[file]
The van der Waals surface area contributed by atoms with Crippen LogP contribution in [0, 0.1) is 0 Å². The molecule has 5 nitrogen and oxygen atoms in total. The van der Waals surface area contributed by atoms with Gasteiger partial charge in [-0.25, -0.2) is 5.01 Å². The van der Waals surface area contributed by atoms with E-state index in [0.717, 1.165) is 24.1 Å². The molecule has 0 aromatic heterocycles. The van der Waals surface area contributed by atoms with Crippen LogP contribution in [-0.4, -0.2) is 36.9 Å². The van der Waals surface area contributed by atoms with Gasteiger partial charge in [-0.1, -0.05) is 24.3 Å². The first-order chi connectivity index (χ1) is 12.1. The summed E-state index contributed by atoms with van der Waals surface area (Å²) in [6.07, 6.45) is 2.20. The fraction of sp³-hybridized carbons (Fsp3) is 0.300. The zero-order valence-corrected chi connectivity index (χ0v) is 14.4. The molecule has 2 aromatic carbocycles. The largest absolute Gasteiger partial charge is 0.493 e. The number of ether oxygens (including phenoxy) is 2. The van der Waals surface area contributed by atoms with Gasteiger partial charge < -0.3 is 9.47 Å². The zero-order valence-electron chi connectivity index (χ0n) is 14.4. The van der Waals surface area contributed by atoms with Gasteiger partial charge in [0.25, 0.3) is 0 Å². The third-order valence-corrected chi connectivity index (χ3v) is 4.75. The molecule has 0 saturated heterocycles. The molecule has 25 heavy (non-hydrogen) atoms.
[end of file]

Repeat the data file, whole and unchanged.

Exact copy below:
The van der Waals surface area contributed by atoms with Crippen LogP contribution in [0, 0.1) is 0 Å². The molecule has 5 nitrogen and oxygen atoms in total. The van der Waals surface area contributed by atoms with Gasteiger partial charge in [-0.25, -0.2) is 5.01 Å². The van der Waals surface area contributed by atoms with E-state index in [0.717, 1.165) is 24.1 Å². The molecule has 0 aromatic heterocycles. The van der Waals surface area contributed by atoms with Crippen LogP contribution in [-0.4, -0.2) is 36.9 Å². The van der Waals surface area contributed by atoms with Gasteiger partial charge in [-0.1, -0.05) is 24.3 Å². The first-order chi connectivity index (χ1) is 12.1. The summed E-state index contributed by atoms with van der Waals surface area (Å²) in [6.07, 6.45) is 2.20. The fraction of sp³-hybridized carbons (Fsp3) is 0.300. The zero-order valence-corrected chi connectivity index (χ0v) is 14.4. The molecule has 2 aromatic carbocycles. The largest absolute Gasteiger partial charge is 0.493 e. The number of ether oxygens (including phenoxy) is 2. The van der Waals surface area contributed by atoms with Gasteiger partial charge < -0.3 is 9.47 Å². The zero-order valence-electron chi connectivity index (χ0n) is 14.4. The van der Waals surface area contributed by atoms with Gasteiger partial charge in [0.25, 0.3) is 0 Å². The third-order valence-corrected chi connectivity index (χ3v) is 4.75. The molecule has 0 saturated heterocycles. The molecule has 25 heavy (non-hydrogen) atoms.